How to adjust your driving if you’re caught in a whiteout


How to adjust your driving if you’re caught in a whiteout

There are few things more frightening about driving in wintry Illinois weather than getting caught in a whiteout. If you’ve lived here for any amount of time, it’s probably happened to you. In whiteout conditions, snow is blowing so hard and fast that you have virtually no visibility. Your windshield wipers are useless to stop the onslaught.

Naturally, it’s best not to drive if whiteout conditions are present. However, sometimes, they sneak up on us. You may already be on the road when you encounter a whiteout.

It’s best if you can pull off the road to a safe location and put on your flashers so that other drivers can see you. If you can’t pull over and wait it out, what can you do to help reduce the chances of a crash? Following are a few tips:

Slow down and drive cautiously: Don’t worry about going well under the speed limit. Look at your speedometer, however. When you can’t see anything around you, it can be difficult to know how fast you’re traveling.

Turn on your low beam lights or fog lights: These are safer than high beams in whiteouts because ice particles are less likely to bounce off them.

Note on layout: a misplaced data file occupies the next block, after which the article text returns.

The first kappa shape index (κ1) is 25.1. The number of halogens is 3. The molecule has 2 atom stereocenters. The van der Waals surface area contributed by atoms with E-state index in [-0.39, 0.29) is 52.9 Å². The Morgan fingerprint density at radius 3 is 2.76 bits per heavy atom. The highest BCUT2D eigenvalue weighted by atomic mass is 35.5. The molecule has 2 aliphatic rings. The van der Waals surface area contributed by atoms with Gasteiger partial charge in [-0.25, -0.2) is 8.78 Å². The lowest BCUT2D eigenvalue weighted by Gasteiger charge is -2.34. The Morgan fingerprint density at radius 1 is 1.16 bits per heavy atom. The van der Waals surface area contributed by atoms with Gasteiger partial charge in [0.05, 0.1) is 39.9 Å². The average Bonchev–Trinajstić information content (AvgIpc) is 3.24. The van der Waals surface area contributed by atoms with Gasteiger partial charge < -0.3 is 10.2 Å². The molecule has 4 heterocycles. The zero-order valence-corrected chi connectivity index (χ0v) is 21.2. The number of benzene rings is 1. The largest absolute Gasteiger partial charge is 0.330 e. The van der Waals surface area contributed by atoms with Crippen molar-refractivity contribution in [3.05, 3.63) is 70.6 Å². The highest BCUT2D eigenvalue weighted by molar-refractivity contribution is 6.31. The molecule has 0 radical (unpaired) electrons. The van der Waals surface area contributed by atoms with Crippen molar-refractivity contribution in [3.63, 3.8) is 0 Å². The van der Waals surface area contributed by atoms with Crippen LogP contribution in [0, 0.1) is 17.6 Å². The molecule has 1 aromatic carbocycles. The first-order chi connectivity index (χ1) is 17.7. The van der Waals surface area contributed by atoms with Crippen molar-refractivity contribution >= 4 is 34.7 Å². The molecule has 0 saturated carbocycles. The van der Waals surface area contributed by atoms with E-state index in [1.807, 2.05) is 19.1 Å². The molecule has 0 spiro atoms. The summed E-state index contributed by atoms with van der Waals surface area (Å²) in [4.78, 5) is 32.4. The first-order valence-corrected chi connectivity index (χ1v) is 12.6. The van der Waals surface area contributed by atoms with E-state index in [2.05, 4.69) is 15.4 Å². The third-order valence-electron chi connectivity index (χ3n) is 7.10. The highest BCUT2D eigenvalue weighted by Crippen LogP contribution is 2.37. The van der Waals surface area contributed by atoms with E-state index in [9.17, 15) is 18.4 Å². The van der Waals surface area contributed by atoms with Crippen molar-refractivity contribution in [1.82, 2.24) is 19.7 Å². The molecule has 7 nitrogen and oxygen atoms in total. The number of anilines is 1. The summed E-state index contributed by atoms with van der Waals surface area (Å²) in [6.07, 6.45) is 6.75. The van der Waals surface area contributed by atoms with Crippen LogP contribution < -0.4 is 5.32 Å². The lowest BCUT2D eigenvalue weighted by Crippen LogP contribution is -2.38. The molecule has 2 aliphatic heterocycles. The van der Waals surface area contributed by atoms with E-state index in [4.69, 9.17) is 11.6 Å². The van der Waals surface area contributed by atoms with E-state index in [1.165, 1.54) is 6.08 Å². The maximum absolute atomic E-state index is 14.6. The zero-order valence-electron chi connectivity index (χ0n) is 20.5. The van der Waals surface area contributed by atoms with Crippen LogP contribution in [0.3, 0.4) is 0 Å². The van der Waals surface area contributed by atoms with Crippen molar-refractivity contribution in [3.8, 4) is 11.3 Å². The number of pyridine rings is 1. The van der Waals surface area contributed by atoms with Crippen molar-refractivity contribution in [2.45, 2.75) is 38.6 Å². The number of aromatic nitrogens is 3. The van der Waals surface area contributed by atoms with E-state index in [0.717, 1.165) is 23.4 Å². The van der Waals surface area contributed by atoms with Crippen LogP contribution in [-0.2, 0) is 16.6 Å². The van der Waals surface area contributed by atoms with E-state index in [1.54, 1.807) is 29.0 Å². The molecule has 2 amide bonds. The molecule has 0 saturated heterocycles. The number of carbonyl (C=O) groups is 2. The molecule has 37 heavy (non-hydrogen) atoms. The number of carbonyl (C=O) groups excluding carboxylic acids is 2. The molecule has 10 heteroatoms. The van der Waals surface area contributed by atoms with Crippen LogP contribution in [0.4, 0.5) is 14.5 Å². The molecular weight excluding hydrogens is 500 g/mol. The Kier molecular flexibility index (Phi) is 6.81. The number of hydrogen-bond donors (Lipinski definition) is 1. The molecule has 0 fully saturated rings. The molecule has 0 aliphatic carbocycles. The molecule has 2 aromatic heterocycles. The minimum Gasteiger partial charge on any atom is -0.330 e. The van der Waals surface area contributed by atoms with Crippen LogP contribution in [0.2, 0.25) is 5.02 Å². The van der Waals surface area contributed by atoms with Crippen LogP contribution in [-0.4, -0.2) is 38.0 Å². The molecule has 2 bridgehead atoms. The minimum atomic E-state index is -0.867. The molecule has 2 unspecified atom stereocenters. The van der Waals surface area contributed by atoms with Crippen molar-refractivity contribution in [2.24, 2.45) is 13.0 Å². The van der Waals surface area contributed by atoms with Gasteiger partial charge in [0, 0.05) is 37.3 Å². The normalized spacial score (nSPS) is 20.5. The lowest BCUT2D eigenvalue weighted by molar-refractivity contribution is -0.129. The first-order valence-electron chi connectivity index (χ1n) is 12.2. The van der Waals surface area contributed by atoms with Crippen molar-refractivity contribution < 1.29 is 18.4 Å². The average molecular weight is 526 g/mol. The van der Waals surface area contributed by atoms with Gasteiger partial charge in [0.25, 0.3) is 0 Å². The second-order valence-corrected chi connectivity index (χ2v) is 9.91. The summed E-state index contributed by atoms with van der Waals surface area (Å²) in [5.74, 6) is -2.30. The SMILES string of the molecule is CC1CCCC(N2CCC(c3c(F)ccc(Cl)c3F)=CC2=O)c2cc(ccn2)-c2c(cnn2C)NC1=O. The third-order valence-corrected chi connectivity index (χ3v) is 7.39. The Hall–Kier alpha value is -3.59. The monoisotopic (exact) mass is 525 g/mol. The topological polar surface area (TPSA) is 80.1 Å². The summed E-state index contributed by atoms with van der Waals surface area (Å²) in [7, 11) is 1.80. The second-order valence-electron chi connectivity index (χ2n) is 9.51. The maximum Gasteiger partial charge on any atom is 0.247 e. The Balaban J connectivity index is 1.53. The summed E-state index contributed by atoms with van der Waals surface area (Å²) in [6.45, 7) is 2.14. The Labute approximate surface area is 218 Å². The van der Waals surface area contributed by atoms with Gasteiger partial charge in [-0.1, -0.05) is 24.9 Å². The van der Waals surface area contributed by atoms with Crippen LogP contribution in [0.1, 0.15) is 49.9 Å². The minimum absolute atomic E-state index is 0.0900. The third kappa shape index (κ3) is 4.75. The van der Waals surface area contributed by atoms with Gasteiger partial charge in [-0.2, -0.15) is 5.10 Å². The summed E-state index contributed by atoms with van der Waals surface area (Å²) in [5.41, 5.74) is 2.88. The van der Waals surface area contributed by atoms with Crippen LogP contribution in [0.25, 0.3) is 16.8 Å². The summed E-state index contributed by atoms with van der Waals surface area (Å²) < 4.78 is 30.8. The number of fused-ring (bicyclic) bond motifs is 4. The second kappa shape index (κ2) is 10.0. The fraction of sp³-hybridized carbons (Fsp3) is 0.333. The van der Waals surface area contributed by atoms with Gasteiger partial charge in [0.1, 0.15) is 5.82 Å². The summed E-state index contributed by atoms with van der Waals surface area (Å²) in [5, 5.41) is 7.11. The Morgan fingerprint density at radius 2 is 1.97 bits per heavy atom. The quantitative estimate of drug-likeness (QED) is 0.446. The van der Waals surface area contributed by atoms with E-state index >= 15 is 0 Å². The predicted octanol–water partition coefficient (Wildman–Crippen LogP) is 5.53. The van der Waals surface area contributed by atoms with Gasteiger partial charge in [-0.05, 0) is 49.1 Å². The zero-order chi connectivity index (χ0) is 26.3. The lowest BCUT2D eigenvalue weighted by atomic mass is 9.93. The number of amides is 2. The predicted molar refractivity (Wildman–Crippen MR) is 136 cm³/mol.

Defrost all of your windows: This includes your rear windows. Make sure the recirculate button isn’t on. That can cause more fog on the windows.

Don’t tailgate: Keep plenty of room between you and whoever’s ahead of you. However, look further ahead than the vehicle directly in front of you.

Don’t make any more moves than necessary, and make them slowly: Avoid accelerating, changing lanes and passing. The roads are likely to be slippery, and there may be treacherous black ice.

Sometimes when crashes occur during adverse weather conditions, at-fault drivers believe that they shouldn’t bear any liability because they had minimal control over their vehicle. However, drivers have a responsibility to adjust their behavior to the road conditions. A driver traveling at the posted speed limit during a whiteout is driving too fast.

If you’ve suffered injuries in a car crash during a winter snowstorm due to another driver’s recklessness or negligence, it’s worthwhile to explore your right to seek compensation for expenses and damages.